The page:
ROYAL PORTRUSH – In his prime, Tiger Woods was as sharp as a tack on the course and stiff as old boots in the media centre. These days, it is almost the polar opposite.
Moving gingerly to take his place on the podium for his press conference at the 148th Open yesterday, once he started speaking, he was funny, candid and insightful.
To all the concerned analysts out there wondering why he has only played 10 competitive rounds since winning the Masters, he had a blunt response: if he played much more, it would cut short his stirring comeback. He also told a great story about being snubbed by the current majors hotshot, Brooks Koepka.
“Brooksie, as you all know, he’s been on this great run in the majors,” Woods began. “To be so solid, so consistent, to win or be in contention in each and every one. So, I texted him and said, ‘Hey dude, do you mind if I tag along and play a practice round?’ I’ve heard nothing.”
Woods restricted himself to six holes of practice yesterday and will take the chance for a bit of sightseeing today and enjoy this wondrous coastline, with its Game of Thrones backdrop and the spectacular Giant’s Causeway.
No doubt the decision of this particular sporting giant to restrict himself to a practice range session on the final day of rehearsals will provoke more head-scratching but the 43-year-old laid out his circumstances and pleaded for understanding.
“The fact is, I played too much last year, trying to get into certain events and get my world ranking to a point where I’d be in all the big events,” he explained. “The result is I got to the Ryder Cup and my body was so beat up. I was worn out and I couldn’t contribute.
“This year, I’ve made a conscious effort to cut back on my schedule to make sure that I don’t play too much. I want to play out here as long as I possibly can. And you have to understand, if I play a lot, I won’t be out here that long.
“So, it’s working out how much I can play, and how much I can do at home to get ready. The tricky part is determining how much tournament play I need to get the feel for the shots and understanding where my body is.”
Woods conceded he might not have played enough with just three events in three months.
“My game is not quite as sharp as I’d like,” he said. “My touch around the greens is right where I need to have it, but I still need to shape the ball a little better.
“I had a good range session today and I need another tomorrow. Hopefully that will be enough to be ready.”
Asked for his first impressions of Royal Portrush, Tiger’s effusive words must have been manna from heaven for the local tourist board.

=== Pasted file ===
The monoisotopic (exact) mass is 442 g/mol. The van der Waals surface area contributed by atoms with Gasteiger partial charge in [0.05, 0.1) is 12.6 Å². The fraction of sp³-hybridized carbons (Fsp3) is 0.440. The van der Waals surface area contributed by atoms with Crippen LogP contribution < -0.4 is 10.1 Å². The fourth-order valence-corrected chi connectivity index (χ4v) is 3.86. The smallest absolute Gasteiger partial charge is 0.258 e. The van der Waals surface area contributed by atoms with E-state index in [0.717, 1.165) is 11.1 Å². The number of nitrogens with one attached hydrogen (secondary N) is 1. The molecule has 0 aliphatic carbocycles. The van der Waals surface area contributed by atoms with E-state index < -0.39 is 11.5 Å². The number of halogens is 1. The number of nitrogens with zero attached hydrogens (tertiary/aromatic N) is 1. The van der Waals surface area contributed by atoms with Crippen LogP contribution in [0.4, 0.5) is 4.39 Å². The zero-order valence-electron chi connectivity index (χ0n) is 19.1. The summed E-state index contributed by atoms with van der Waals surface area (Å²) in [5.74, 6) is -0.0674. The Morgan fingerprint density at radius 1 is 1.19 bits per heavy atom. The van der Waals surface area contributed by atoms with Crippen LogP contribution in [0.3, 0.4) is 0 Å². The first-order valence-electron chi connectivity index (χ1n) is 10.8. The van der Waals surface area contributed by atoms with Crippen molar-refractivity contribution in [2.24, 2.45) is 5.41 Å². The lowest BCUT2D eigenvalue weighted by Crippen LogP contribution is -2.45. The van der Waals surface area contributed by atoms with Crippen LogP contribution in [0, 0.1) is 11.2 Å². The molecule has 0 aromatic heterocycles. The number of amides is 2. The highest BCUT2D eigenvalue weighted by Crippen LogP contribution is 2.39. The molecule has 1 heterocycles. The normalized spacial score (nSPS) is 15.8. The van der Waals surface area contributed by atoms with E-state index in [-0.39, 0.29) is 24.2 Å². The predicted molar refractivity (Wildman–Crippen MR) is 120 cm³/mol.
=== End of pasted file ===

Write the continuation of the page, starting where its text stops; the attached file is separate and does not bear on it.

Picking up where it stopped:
“It is a wonderful course and it is amazing that the Open hasn’t been here in such a long time,” he said. “It can play so many different ways. I just love courses where you can play it one day and see some bunkers and wonder why they’re there. And then you go out the next day, with the wind switching, and suddenly they’re in play.
“The difference here compared to others on the rota is that the ball repels off the greens a lot. You’re going to have a lot of bump-and-runs, or slow putts up the hills. But it’s an unbelievable place.”
Asked whether there was anything outside the norm that he was dealing with physically, Woods started smiling. “Not outside the norm, no,” he said.
It is on days like this that you get a better appreciation of how remarkable it is that he is able to play at this level again — and what it means to him to keep playing.
It was at the Open 12 months ago that Woods got the scent of major golf on Sunday in his nostrils once more. He was leading with nine holes to go and while it did not work out at Carnoustie, it led to a runner’s-up showing at the US PGA, and paved the way for that astonishing day at Augusta that stunned the sporting world.
What has happened since has been a man coming to terms with the magnitude of that achievement — and the scale of what it would take to reach the mountain top again given the brittleness of a fused body barely fit enough for base camp.
Sir Nick Faldo used to talk about how draining winning majors was on the life battery. The predominant question on the eve of the Open must be: how much does Tiger have left in the tank?